Distribution #15 – Week of September 13, 2021

The News from Windflower Farm

Hello from Windflower Farm!       

What’s in your share?

  • Green Bibb lettuce
  • Purple ruffled kale
  • Purple beets
  • French Breakfast radishes
  • Tomatoes
  • Garlic
  • Peppers
  • Eggplant
  • Red and yellow onions
  • Zucchini

This week’s fruit will be prunes from Yonder Farm. Prunes are very like plums, differing from them most noticeably by their shape – plums are round, prunes are oblong. In markets, prunes will often be identified as plums, which bothers Pete. He suspects that this is the case because prune juice has an association with a home remedy for people who are irregular. I have my own childhood memories of my mom chasing me around with a little brown bottle of prune juice if she thought I’d become bound up! Which is unfortunate, Pete says, because prunes are absolutely delicious and they should be called by their proper name! 

What’s new on the farm?

I bought a four-bottom International plow last week. Fresh points, coulters and tires, and new red paint to make it shine. I was putty in the salesman’s hands. Still, it was the result of a little horse trading. Our neighbor Matt became aware that I’d broken a plow in the spring of last year and I’d left it in a hedgerow. In the business of spring, I’d replaced it with one I’d purchased from a local dealer that turned out to be too big. They have five bottoms, my old plows had four, and my old John Deere struggled to pull them. So, yes, I now have two plows. But I plan to sell one set. The salesman told me that 4-bottom plows are in more demand than those with five bottoms, so I’ll have to do the work of cutting them down to size. In the meantime, Matt purchased my old plows, giving me the opportunity to put a down payment on a set that was a better fit.

To save money on delivery, I decided to drive my tractor into town to pick up the plows myself. I’d not taken my tractor on a road trip before. The dealership is about ten miles from our farm, on the edge of the village of Greenwich, near a traffic circle. My tractor and plows were not a small presence on the highway, and therefore hard to get around. Moreover, the rig topped out at just under 22 miles per hour. In short order a line of several cars were behind me. I would pull over where I could, but opportunities for doing so did not come along very often. At one point, some twenty cars were behind me. It was then that a large combine was coming toward me from the opposite direction. He gave me a friendly wave as we passed, and very possibly a thumbs up. I counted close to thirty cars behind him! All of which brought to mind a Craig Morgan song Daren and Kristoffer had talked about a few days earlier called “International Harvester.” It’s about “a third generation farmer, a combine driver, hoggin’ up the road with his pupapupa plower, chugging along the road at 5 miles an hour…” The music video depicts very unhappy drivers in a mile-long traffic jam behind Craig’s tractor. In my own experience, drivers were nothing but considerate. I like to think that they were as pleased with my new plows as I was.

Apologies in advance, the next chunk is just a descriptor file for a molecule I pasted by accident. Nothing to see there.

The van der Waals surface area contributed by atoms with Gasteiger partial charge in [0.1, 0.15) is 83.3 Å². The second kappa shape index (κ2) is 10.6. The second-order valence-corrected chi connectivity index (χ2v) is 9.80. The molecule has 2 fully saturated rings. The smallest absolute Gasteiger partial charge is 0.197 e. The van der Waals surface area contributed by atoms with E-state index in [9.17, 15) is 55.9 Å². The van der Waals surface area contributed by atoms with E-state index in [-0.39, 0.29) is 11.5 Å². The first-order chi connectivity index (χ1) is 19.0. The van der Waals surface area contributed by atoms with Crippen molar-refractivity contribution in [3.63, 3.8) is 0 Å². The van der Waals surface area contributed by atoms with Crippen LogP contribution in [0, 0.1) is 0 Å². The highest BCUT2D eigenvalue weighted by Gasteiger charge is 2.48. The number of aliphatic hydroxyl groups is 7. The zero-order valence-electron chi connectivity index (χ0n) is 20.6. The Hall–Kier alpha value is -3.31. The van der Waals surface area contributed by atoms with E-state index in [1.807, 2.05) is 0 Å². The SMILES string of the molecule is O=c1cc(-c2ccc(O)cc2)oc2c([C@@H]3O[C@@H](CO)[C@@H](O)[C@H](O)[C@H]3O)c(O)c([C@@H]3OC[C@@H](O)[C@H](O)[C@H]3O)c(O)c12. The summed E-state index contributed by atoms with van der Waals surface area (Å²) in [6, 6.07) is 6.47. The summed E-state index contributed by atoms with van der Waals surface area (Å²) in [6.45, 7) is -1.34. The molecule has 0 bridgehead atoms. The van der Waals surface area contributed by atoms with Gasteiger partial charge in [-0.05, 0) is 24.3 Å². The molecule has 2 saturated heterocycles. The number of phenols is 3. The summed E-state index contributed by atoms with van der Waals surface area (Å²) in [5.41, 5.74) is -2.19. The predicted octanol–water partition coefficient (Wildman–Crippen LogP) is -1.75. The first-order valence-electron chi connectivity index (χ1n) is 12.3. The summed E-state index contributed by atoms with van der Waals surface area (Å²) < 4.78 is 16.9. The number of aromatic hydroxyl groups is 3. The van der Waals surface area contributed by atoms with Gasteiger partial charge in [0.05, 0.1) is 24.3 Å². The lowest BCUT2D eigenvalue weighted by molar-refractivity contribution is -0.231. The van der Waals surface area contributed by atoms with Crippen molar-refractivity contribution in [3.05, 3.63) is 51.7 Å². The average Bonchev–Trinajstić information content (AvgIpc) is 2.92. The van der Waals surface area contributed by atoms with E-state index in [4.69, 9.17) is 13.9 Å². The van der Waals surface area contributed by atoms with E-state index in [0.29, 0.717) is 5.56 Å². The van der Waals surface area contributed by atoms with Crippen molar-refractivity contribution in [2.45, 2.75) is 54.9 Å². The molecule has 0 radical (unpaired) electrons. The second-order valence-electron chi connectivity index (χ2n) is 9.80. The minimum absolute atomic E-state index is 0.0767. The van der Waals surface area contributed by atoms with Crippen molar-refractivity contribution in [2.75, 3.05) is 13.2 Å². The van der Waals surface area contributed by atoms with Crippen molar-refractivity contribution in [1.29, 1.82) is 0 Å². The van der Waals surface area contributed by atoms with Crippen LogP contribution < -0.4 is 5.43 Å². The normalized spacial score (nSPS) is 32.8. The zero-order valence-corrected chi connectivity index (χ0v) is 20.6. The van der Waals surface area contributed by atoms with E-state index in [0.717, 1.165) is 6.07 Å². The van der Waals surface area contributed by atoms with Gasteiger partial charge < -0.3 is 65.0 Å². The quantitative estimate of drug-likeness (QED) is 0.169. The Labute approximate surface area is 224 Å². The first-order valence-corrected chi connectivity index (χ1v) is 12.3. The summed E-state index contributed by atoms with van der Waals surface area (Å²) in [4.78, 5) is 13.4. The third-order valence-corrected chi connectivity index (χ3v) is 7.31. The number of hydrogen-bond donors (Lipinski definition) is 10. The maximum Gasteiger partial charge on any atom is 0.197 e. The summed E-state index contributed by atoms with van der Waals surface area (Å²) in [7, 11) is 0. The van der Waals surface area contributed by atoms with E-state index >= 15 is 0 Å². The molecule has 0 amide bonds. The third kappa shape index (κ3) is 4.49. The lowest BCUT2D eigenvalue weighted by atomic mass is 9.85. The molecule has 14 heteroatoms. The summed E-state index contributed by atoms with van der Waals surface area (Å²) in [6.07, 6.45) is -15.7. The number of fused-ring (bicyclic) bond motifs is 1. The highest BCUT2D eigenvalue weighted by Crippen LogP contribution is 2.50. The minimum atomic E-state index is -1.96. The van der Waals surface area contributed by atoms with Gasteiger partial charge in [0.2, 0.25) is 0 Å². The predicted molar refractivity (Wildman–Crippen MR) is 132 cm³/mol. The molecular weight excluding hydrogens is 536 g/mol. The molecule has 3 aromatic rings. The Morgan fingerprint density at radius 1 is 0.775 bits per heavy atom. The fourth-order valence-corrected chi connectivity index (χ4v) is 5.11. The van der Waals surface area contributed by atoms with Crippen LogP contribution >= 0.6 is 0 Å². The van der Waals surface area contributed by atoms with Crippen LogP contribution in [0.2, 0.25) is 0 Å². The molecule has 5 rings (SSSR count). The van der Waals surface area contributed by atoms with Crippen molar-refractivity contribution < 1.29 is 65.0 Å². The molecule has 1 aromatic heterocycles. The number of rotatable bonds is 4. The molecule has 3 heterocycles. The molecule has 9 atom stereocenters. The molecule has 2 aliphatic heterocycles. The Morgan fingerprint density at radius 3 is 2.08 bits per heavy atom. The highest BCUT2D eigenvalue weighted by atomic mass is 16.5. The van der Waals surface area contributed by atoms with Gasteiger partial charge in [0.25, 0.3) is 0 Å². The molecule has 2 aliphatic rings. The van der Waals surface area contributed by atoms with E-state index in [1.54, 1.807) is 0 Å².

Have a great week, Ted

Author: Central Brooklyn CSA

The Central Brooklyn CSA (CBCSA) is dedicated to working with our partners the New York City Coalition Against Hunger, Windflower Farm, and the Hebron French Speaking SDA Church to continue the work of building a Community Supported Agriculture model that increases access to fresh, local produce for all members of our communities, regardless of income level. Join us as we continue to bring fresh, organic, affordable and nutritious vegetables and fruit to the Bed-Stuy, Crown Heights, and surrounding communities.

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